The patient's observable behaviour may not accurately reflect the internal state of their mind. One should not mistake introversion for indifference, and one should not miss identifying the schizoid patient due to misinterpretation of the patient's defensive, compensatory, engaging interaction with external reality.[6]


Guntrip defines narcissism as "a characteristic that arises out of the predominantly interior life the schizoid lives. His love objects are all inside him and moreover he is greatly identified with them so that his libidinal attachments appear to be in himself. The question, however, is whether the intense inner life of the schizoid is due to a desire for hungry incorporation of external objects or due to withdrawal from the outer to a presumed safer inner world."[7] The need for attachment as a primary motivational force is as strong in the schizoid person as in any other human being. Because the schizoid's love objects are internal, they find safety without connecting and attaching to objects in the real world (see Narcissistic defences).[6]


Guntrip observed that a sense of superiority accompanies self-sufficiency. "One has no need of other people, they can be dispensed with... There often goes with it a feeling of being different from other people."[7] The sense of superiority of the schizoid has nothing to do with the grandiose self of the narcissistic disorder. It does not find expression in the schizoid through the need to devalue or annihilate others who are perceived as offending, criticising, shaming, or humiliating. This type of superiority was described by a young schizoid man:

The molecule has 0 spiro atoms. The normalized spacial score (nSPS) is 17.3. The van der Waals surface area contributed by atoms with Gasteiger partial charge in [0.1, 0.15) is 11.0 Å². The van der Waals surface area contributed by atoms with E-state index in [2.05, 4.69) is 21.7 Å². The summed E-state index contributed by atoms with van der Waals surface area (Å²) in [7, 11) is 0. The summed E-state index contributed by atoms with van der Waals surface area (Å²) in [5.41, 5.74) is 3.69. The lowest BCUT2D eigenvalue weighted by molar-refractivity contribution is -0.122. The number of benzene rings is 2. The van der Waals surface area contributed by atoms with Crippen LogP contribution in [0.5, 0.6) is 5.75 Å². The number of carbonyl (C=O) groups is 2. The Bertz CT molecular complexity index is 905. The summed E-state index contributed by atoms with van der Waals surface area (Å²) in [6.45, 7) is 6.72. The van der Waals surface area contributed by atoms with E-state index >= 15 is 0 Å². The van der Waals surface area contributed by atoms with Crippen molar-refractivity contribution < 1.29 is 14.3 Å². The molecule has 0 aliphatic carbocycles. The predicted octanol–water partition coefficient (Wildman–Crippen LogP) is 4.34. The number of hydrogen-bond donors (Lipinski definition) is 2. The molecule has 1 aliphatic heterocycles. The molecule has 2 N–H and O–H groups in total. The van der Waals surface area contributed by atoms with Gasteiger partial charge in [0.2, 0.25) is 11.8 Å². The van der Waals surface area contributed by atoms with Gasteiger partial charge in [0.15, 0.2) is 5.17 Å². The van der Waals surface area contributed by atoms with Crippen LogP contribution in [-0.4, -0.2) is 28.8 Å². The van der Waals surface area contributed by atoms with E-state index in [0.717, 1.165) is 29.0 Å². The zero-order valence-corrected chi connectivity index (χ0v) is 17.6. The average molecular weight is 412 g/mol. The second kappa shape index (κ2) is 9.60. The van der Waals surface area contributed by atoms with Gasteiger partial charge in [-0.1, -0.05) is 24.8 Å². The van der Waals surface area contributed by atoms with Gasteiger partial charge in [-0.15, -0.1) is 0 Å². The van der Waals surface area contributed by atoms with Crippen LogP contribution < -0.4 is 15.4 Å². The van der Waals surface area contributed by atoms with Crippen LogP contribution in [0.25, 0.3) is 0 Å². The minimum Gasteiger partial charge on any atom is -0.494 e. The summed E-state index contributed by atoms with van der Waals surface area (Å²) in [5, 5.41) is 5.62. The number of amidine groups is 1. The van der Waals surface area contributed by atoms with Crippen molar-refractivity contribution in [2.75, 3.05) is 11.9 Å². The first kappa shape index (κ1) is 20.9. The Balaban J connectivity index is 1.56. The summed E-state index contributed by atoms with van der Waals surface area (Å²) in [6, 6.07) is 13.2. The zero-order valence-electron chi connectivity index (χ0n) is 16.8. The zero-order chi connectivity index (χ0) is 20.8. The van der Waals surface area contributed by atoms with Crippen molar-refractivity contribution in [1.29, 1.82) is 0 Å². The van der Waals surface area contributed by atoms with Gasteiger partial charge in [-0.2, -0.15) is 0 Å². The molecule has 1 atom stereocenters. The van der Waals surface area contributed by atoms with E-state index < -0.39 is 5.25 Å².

"If I am superior to others, if I am above others, then I do not need others. When I say that I am above others, it does not mean that I feel better than them, it means that I am at a distance from them, a safe distance."

It is a feeling of security rather than of superiority.[6]

Loss of affect[edit]

Guntrip saw loss of affect as inevitable,[7] as the tremendous investment made in the self interferes with the desire and ability to be empathic and sensitive toward another person's experience. These things often seem secondary to securing one's own defensive, safe position. The subjective experience is one of loss of affect.[6]

Some patients experience loss of affect to such a degree that the insensitivity becomes manifest in the extreme as cynicism, callousness, or even cruelty. The patient appears to have no awareness of how his or her comments or actions affect and hurt other people. This loss of affect is more frequently manifest within the patient as genuine confusion, a sense of something missing in his or her emotional life.[6]


Guntrip observed that the preceding characteristics result in loneliness: "Loneliness is an inescapable result of schizoid introversion and abolition of external relationships. It reveals itself in the intense longing for friendship and love which repeatedly break through. Loneliness in the midst of a crowd is the experience of the schizoid cut off from affective rapport."[7] This is a central experience of the schizoid that is often lost to the observer. Contrary to the familiar caricature of the schizoid as uncaring and cold, the vast majority of schizoid persons who become patients express at some point in their treatment their longing for friendship and love. This is not the schizoid patient as described in the DSMs. Such longing, however, may not break through except in the schizoid's fantasy life, to which the therapist may not be allowed access for quite a long period in treatment.